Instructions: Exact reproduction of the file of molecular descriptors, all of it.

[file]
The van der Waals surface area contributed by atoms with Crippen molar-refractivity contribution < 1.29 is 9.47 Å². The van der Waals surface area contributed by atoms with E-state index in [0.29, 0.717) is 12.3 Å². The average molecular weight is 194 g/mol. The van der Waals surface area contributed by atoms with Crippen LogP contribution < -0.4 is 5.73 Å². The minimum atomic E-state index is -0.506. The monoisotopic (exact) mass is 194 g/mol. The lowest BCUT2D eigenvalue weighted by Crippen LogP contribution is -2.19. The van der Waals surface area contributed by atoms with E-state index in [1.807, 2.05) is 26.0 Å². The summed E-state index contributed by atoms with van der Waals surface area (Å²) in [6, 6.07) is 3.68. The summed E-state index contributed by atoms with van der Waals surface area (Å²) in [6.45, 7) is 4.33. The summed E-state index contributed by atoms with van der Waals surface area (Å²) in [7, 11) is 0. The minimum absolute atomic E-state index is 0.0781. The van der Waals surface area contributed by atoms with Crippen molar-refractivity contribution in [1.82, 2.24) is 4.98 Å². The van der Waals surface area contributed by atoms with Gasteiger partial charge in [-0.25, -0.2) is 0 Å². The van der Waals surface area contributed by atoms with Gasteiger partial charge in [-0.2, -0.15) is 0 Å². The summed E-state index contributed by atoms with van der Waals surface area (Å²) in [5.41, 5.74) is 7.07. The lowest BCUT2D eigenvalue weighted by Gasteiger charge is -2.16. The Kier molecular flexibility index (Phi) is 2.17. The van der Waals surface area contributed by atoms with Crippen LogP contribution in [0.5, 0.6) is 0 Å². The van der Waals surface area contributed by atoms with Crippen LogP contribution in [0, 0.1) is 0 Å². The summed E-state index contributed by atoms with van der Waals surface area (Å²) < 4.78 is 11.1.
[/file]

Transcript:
The van der Waals surface area contributed by atoms with Crippen molar-refractivity contribution < 1.29 is 9.47 Å². The van der Waals surface area contributed by atoms with E-state index in [0.29, 0.717) is 12.3 Å². The average molecular weight is 194 g/mol. The van der Waals surface area contributed by atoms with Crippen LogP contribution < -0.4 is 5.73 Å². The minimum atomic E-state index is -0.506. The monoisotopic (exact) mass is 194 g/mol. The lowest BCUT2D eigenvalue weighted by Crippen LogP contribution is -2.19. The van der Waals surface area contributed by atoms with E-state index in [1.807, 2.05) is 26.0 Å². The summed E-state index contributed by atoms with van der Waals surface area (Å²) in [6, 6.07) is 3.68. The summed E-state index contributed by atoms with van der Waals surface area (Å²) in [6.45, 7) is 4.33. The summed E-state index contributed by atoms with van der Waals surface area (Å²) in [7, 11) is 0. The minimum absolute atomic E-state index is 0.0781. The van der Waals surface area contributed by atoms with Crippen molar-refractivity contribution in [1.82, 2.24) is 4.98 Å². The van der Waals surface area contributed by atoms with Gasteiger partial charge in [-0.25, -0.2) is 0 Å². The van der Waals surface area contributed by atoms with Gasteiger partial charge in [-0.2, -0.15) is 0 Å². The summed E-state index contributed by atoms with van der Waals surface area (Å²) in [5.41, 5.74) is 7.07. The lowest BCUT2D eigenvalue weighted by Gasteiger charge is -2.16. The Kier molecular flexibility index (Phi) is 2.17. The van der Waals surface area contributed by atoms with Crippen LogP contribution in [0.5, 0.6) is 0 Å². The van der Waals surface area contributed by atoms with Crippen LogP contribution in [0, 0.1) is 0 Å². The summed E-state index contributed by atoms with van der Waals surface area (Å²) < 4.78 is 11.1.